His Spalding University basketball team's workout just completed Monday night inside the University of Tennessee at Chattanooga practice facility, Golden Eagles coach Kevin Gray headed for a brief sentimental walk through Maclellan Gym.
"I just want to put my feet down on that floor one more time," said Gray, a three-year captain for the Mocs who led the team to the 1976 Division II national championship game during an MVP senior season.
"I don't know when I'll have a chance to come back here again."
No matter when he next visits following Spalding's game tonight at 7 against UTC inside McKenzie Arena, the footprint Gray left as both a UTC player and assistant coach is indelible.
Gray's arrival from Louisville, Ky., with his Manual High School coach Ralph Underhill in 1972 was arguably the Mocs program's turning point.
It was Gray -- with much recruiting expertise from Underhill -- who soon helped lure such Derby City prep stars as Wayne Golden, William Gordon, Book McCray and Gary Stich to the Scenic City.
It was also Gray who led the way on the court, averaging 12.4 points a game for his career while hitting more than 50 percent of his shots from the field and over 80 percent of his free throws.
"Oh, yes, the Louisville Lefty," longtime UTC supporter Pat Clarkson said. "They didn't get much better than Kevin Gray."
And Gray kept making things better for the Mocs after his playing career. With the nucleus of the Louisville crew still around the following season, Gray joined head coach Ron Shumate on the bench to help UTC win the Division II national title, completing Shumate's four-year campaign to reach "Rocky Top."
"No matter what Knoxville says, we used that song first," Gray noted. "That was Coach Shumate's theme song. Knoxville had never heard of that till we used it."
When the Mocs parted company with Shumate a couple of years later, Gray was retained by Murray Arnold, who used the future UTC Hall of Famer's recruiting skills to help the program become close to an overnight success at the Division I level.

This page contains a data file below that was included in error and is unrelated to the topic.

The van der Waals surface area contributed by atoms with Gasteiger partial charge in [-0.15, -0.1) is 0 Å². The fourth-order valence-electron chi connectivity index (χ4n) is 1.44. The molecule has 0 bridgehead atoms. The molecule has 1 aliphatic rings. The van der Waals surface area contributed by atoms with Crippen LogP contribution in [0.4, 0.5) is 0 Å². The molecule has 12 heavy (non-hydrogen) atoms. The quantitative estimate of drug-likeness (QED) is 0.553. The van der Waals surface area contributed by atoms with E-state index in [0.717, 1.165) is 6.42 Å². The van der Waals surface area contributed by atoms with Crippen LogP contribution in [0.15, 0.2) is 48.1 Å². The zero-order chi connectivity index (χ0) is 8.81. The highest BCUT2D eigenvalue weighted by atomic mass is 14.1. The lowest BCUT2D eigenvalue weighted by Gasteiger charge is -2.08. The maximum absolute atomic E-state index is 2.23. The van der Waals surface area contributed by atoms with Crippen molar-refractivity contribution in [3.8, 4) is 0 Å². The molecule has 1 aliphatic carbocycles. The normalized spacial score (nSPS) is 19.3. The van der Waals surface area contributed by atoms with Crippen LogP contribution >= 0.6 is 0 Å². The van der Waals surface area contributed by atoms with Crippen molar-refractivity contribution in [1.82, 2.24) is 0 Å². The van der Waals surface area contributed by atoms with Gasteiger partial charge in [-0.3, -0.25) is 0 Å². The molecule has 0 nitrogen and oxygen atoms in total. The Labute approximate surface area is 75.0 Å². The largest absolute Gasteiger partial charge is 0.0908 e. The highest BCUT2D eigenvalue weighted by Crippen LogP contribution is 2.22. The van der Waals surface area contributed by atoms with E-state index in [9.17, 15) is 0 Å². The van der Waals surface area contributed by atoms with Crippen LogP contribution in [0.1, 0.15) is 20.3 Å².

Taking notice, Alabama's Wimp Sanderson soon lured Gray to Tuscaloosa, where his eight-year stay beside the Man from Plaid produced five Sweet 16 runs and four SEC tournament crowns.
"I still talk to Wimp pretty often," Gray said. "He's come up to Louisville a couple of times to help me do clinics. We're still close."
Had he stayed with Bama, there's no telling where Gray might be coaching now. He almost assuredly would have landed a Division I head coaching gig at some point. He might be an SEC head coach today instead of directing the fortunes of Spalding, which doesn't offer athletic scholarships.
But Gray left Bama in 1992 for Baylor University, where he soon found himself involved in an academic fraud scandal. For years he wouldn't discuss it. Today he says, "Everything happens for a reason. Obviously, I wish it hadn't happened. But if there hadn't been the problems at Baylor, I might not be back in my hometown. I might not have had a chance to coach my son Tim here at Spalding."
Tim is actually on the 56-year-old Gray's staff, though he won't be here tonight because his full-time job rarely allows him to travel.
Said Dad of the end of their one-on-one wars: "We stopped when he was in the eighth grade. He grew to be 6-5. When we were still an NAIA Division I school, Tim was an All-American. He scored 2,900 points in his career. He could really play."
But so could Tim's dad. And regardless of how well the UTC program has performed as a Division I member, Gray's days attempting to reach Rocky Top were arguably the Mocs' zenith.
"I remember heading to Maclellan for games and the crowd would be wrapped around the building waiting to get in," Gray recalled. "There were sellouts almost every night."
There should be a sellout tonight in McKenzie to welcome back Gray, who's run the program at Spalding since 1998.
"People have wanted this game for a long time," UTC coach John Shulman said. "Kevin was a great player here and a coach who continued that Louisville-Chattanooga connection. We get to welcome back a legend."
The legend still eats with fellow ex-UTC guard John Berry once a week in Louisville. He's excited to see his old buddy McCray.
But mostly, he's just glad to return to his alma mater.
"Louisville's my home, but Chattanooga's where I grew up," Gray said. "This is the place where I made some of the best memories of my life."
A lot of longtime Mocs fans will no doubt momentarily grow young again tonight recalling some of the best UTC hoops memories of their lives, thanks to the return of the Louisville Lefty.
Contact Mark Wiedmer at email@example.com or 757-6273.